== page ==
Portland Town Council has been slated as being ‘utterly unreasonable’ by a government minister over plans to hike the island’s council tax precept.
And the council’s actions could force the government to cap town council taxes.
At a public meeting, town councillors defended the decision to hike the council tax precept by 1,000 per cent by saying the increase was needed to provide services before a cap was introduced.
But South Dorset MP Richard Drax said the situation had been misunderstood but a cap may be put in place only if town and parish councils make such large increases.
Town councillor Tim Munro told over 600 people who packed into All Saints Church in Easton on Monday night that an email forwarded to him by Mr Drax from Local Government Minister Brandon Lewis confirmed there would be a cap.
Mr Lewis said: “Every bit of local government needs to do its bit to keep down council tax and help hard-working people with the cost of living.
“Parish councils have never received central government funding and are self-financing, but such a large increase seems to me to be utterly unreasonable.
“Incidents like these make the case for council tax referendum protections to be extended to parish councils, and such an extension of direct democracy is something we are considering.”
But Mr Drax said: “Regrettably I understand the minister was misquoted at the meeting.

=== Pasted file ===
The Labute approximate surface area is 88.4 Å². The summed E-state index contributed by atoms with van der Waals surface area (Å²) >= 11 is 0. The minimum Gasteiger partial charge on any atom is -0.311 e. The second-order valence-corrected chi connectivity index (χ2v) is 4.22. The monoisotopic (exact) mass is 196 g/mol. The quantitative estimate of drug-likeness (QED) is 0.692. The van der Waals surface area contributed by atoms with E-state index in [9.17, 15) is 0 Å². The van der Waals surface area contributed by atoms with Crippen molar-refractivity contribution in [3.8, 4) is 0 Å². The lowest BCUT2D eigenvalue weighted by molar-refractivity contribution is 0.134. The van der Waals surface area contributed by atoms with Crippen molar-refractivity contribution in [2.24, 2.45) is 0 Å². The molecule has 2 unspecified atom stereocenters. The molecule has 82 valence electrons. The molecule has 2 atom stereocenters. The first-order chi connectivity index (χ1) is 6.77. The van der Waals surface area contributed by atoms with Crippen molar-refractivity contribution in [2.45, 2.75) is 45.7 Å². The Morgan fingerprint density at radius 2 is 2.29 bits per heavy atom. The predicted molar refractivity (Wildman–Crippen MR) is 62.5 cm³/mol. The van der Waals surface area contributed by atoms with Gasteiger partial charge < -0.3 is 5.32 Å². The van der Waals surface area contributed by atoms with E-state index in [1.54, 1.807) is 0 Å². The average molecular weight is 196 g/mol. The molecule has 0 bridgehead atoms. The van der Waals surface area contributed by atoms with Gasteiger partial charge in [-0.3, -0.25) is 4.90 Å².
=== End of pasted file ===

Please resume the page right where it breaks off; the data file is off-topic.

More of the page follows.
“To be absolutely clear, as soon as I was made aware of my constituents’ concerns I contacted the Department for Local Government and received a response from Mr Lewis which I forwarded to the councillors involved before the meeting.
“On that email I supported the minister’s view that the rise was utterly unreasonable.”
Mr Drax, who was unable to attend the meeting, added: “Reading the minister’s response, I would consider that there is an implicit warning for irresponsible town and parish councils in future.
“However, the Communities Secretary Eric Pickles has not suggested that town and parish precepts will be capped.
“As most of us know, town and parish councils operate autonomously. The Communities Secretary was referring to capping the county, district, borough and Unitary Councils, which fall under his remit.
“Certainly, to use the possibility of a future referendum on increasing council tax precepts as an excuse for such a drastic rise in a town precept now seems to me entirely unreasonable.”
Mr Drax also praised the Portland residents for their ‘dignity and decorum’ at Monday’s meeting.
Responding to Mr Drax’s comments, Coun Munro denied he had misled the public.
He said: “The email says that a cap is something they are considering and for Mr Drax to deny that is unreasonable.”
He added: “We were trying to protect island services for the future. If we hadn’t put forward the increase, a town or parish council in another part of the country could have done so, forcing the cap and we would be the victim of someone else’s actions.”
When asked by the Echo if other town councils could now be the victims of Portland Town Council’s actions if the cap is put in place, Coun Munro said: “Each council must make its own judgment.”